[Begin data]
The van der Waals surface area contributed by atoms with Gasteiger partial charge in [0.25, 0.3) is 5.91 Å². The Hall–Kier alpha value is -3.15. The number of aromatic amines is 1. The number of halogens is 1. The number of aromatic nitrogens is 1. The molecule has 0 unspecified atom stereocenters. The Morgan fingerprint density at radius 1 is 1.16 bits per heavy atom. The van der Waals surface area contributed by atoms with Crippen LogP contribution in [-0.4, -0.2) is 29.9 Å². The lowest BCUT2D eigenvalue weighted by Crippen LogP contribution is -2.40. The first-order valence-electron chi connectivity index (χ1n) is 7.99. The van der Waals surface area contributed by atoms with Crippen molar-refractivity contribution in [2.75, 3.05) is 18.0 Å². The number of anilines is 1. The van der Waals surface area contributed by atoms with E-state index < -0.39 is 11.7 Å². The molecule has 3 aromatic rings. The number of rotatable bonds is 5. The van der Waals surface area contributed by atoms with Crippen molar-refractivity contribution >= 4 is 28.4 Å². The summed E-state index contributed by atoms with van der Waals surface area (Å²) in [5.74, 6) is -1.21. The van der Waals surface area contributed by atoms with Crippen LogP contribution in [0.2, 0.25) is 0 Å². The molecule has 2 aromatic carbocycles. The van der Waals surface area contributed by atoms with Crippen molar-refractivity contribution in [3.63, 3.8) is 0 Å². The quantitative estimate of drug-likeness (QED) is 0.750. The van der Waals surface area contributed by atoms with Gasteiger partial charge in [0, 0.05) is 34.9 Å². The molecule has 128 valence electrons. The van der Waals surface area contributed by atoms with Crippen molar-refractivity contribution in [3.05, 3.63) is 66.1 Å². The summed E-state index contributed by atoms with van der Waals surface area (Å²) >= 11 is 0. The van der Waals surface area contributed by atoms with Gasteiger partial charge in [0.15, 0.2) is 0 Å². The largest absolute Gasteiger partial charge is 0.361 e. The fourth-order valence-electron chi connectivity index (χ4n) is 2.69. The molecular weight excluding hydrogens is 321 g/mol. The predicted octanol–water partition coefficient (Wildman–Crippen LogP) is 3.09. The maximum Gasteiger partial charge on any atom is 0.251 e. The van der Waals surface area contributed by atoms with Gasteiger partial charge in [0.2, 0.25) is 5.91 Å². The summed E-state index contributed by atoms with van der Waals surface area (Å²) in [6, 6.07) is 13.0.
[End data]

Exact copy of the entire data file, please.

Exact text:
The van der Waals surface area contributed by atoms with Gasteiger partial charge in [0.25, 0.3) is 5.91 Å². The Hall–Kier alpha value is -3.15. The number of aromatic amines is 1. The number of halogens is 1. The number of aromatic nitrogens is 1. The molecule has 0 unspecified atom stereocenters. The Morgan fingerprint density at radius 1 is 1.16 bits per heavy atom. The van der Waals surface area contributed by atoms with Crippen LogP contribution in [-0.4, -0.2) is 29.9 Å². The lowest BCUT2D eigenvalue weighted by Crippen LogP contribution is -2.40. The first-order valence-electron chi connectivity index (χ1n) is 7.99. The van der Waals surface area contributed by atoms with Crippen molar-refractivity contribution in [2.75, 3.05) is 18.0 Å². The number of anilines is 1. The van der Waals surface area contributed by atoms with E-state index < -0.39 is 11.7 Å². The molecule has 3 aromatic rings. The number of rotatable bonds is 5. The van der Waals surface area contributed by atoms with Crippen molar-refractivity contribution >= 4 is 28.4 Å². The summed E-state index contributed by atoms with van der Waals surface area (Å²) in [5.74, 6) is -1.21. The van der Waals surface area contributed by atoms with Crippen LogP contribution in [0.2, 0.25) is 0 Å². The molecule has 2 aromatic carbocycles. The van der Waals surface area contributed by atoms with Crippen molar-refractivity contribution in [3.63, 3.8) is 0 Å². The quantitative estimate of drug-likeness (QED) is 0.750. The van der Waals surface area contributed by atoms with Gasteiger partial charge in [0, 0.05) is 34.9 Å². The molecule has 128 valence electrons. The van der Waals surface area contributed by atoms with Crippen molar-refractivity contribution in [3.05, 3.63) is 66.1 Å². The summed E-state index contributed by atoms with van der Waals surface area (Å²) >= 11 is 0. The van der Waals surface area contributed by atoms with Gasteiger partial charge in [0.15, 0.2) is 0 Å². The largest absolute Gasteiger partial charge is 0.361 e. The fourth-order valence-electron chi connectivity index (χ4n) is 2.69. The molecular weight excluding hydrogens is 321 g/mol. The predicted octanol–water partition coefficient (Wildman–Crippen LogP) is 3.09. The maximum Gasteiger partial charge on any atom is 0.251 e. The van der Waals surface area contributed by atoms with Gasteiger partial charge in [0.2, 0.25) is 5.91 Å². The summed E-state index contributed by atoms with van der Waals surface area (Å²) in [6, 6.07) is 13.0.